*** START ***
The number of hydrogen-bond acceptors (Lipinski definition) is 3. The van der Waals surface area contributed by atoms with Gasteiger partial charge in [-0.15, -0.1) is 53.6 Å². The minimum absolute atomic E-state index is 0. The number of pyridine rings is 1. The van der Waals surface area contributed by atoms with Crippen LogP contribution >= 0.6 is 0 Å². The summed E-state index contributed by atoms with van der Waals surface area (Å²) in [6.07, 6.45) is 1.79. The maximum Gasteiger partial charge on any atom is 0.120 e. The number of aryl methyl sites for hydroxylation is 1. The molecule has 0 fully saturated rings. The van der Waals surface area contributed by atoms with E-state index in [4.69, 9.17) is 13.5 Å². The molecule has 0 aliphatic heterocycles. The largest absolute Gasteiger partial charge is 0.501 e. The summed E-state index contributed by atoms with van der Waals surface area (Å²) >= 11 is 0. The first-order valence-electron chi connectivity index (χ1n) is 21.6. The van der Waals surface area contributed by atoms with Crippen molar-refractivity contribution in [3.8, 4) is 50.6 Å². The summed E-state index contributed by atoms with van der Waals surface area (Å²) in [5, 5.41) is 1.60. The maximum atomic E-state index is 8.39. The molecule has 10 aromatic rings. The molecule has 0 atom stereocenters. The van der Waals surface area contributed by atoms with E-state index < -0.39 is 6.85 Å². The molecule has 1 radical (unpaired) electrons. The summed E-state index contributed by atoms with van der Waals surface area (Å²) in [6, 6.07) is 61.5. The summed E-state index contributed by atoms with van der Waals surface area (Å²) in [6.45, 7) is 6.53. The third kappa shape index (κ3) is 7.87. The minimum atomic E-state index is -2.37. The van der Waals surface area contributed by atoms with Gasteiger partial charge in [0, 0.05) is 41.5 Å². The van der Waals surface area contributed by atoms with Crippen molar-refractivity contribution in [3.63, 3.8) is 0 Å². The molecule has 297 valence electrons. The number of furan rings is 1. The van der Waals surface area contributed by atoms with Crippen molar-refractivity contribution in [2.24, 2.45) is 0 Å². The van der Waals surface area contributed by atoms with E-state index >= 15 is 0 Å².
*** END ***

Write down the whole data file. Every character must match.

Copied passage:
The number of hydrogen-bond acceptors (Lipinski definition) is 3. The van der Waals surface area contributed by atoms with Gasteiger partial charge in [-0.15, -0.1) is 53.6 Å². The minimum absolute atomic E-state index is 0. The number of pyridine rings is 1. The van der Waals surface area contributed by atoms with Crippen LogP contribution >= 0.6 is 0 Å². The summed E-state index contributed by atoms with van der Waals surface area (Å²) in [6.07, 6.45) is 1.79. The maximum Gasteiger partial charge on any atom is 0.120 e. The number of aryl methyl sites for hydroxylation is 1. The molecule has 0 fully saturated rings. The van der Waals surface area contributed by atoms with E-state index in [4.69, 9.17) is 13.5 Å². The molecule has 0 aliphatic heterocycles. The largest absolute Gasteiger partial charge is 0.501 e. The summed E-state index contributed by atoms with van der Waals surface area (Å²) >= 11 is 0. The first-order valence-electron chi connectivity index (χ1n) is 21.6. The van der Waals surface area contributed by atoms with Crippen molar-refractivity contribution in [3.8, 4) is 50.6 Å². The summed E-state index contributed by atoms with van der Waals surface area (Å²) in [5, 5.41) is 1.60. The maximum atomic E-state index is 8.39. The molecule has 10 aromatic rings. The molecule has 0 atom stereocenters. The van der Waals surface area contributed by atoms with E-state index < -0.39 is 6.85 Å². The molecule has 1 radical (unpaired) electrons. The summed E-state index contributed by atoms with van der Waals surface area (Å²) in [6, 6.07) is 61.5. The summed E-state index contributed by atoms with van der Waals surface area (Å²) in [6.45, 7) is 6.53. The third kappa shape index (κ3) is 7.87. The minimum atomic E-state index is -2.37. The van der Waals surface area contributed by atoms with Gasteiger partial charge in [0, 0.05) is 41.5 Å². The van der Waals surface area contributed by atoms with Crippen molar-refractivity contribution in [3.63, 3.8) is 0 Å². The molecule has 297 valence electrons. The number of furan rings is 1. The van der Waals surface area contributed by atoms with Crippen molar-refractivity contribution in [2.24, 2.45) is 0 Å². The van der Waals surface area contributed by atoms with E-state index >= 15 is 0 Å².